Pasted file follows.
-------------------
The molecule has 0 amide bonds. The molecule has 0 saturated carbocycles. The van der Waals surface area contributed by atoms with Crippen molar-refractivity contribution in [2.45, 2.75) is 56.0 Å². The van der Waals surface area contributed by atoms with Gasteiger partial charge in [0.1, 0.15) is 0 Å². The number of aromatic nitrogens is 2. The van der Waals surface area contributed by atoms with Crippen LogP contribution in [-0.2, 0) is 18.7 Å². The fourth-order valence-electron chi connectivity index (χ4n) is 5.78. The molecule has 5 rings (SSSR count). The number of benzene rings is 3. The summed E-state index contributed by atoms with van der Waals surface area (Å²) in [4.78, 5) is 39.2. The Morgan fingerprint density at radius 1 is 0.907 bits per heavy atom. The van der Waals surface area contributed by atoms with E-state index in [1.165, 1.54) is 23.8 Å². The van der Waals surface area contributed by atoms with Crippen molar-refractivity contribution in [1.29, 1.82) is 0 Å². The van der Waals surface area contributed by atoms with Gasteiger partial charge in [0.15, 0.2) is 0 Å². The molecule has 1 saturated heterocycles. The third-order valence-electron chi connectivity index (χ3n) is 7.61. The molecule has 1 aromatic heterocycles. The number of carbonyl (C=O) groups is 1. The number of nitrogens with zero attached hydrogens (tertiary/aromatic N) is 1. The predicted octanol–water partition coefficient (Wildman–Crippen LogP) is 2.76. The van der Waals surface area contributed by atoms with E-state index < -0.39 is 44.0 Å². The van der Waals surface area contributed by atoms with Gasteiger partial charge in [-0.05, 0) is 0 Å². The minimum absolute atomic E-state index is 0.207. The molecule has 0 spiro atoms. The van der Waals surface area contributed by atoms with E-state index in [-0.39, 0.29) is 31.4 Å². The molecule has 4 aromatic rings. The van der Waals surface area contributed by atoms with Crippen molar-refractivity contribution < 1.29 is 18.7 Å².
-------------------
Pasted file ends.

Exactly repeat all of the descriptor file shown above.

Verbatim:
The molecule has 0 amide bonds. The molecule has 0 saturated carbocycles. The van der Waals surface area contributed by atoms with Crippen molar-refractivity contribution in [2.45, 2.75) is 56.0 Å². The van der Waals surface area contributed by atoms with Gasteiger partial charge in [0.1, 0.15) is 0 Å². The number of aromatic nitrogens is 2. The van der Waals surface area contributed by atoms with Crippen LogP contribution in [-0.2, 0) is 18.7 Å². The fourth-order valence-electron chi connectivity index (χ4n) is 5.78. The molecule has 5 rings (SSSR count). The number of benzene rings is 3. The summed E-state index contributed by atoms with van der Waals surface area (Å²) in [4.78, 5) is 39.2. The Morgan fingerprint density at radius 1 is 0.907 bits per heavy atom. The van der Waals surface area contributed by atoms with E-state index in [1.165, 1.54) is 23.8 Å². The van der Waals surface area contributed by atoms with Crippen molar-refractivity contribution in [1.29, 1.82) is 0 Å². The van der Waals surface area contributed by atoms with Gasteiger partial charge in [0.15, 0.2) is 0 Å². The molecule has 1 saturated heterocycles. The third-order valence-electron chi connectivity index (χ3n) is 7.61. The molecule has 1 aromatic heterocycles. The number of carbonyl (C=O) groups is 1. The number of nitrogens with zero attached hydrogens (tertiary/aromatic N) is 1. The predicted octanol–water partition coefficient (Wildman–Crippen LogP) is 2.76. The van der Waals surface area contributed by atoms with E-state index < -0.39 is 44.0 Å². The van der Waals surface area contributed by atoms with Gasteiger partial charge in [-0.05, 0) is 0 Å². The minimum absolute atomic E-state index is 0.207. The molecule has 0 spiro atoms. The van der Waals surface area contributed by atoms with E-state index in [-0.39, 0.29) is 31.4 Å². The molecule has 4 aromatic rings. The van der Waals surface area contributed by atoms with Crippen molar-refractivity contribution < 1.29 is 18.7 Å².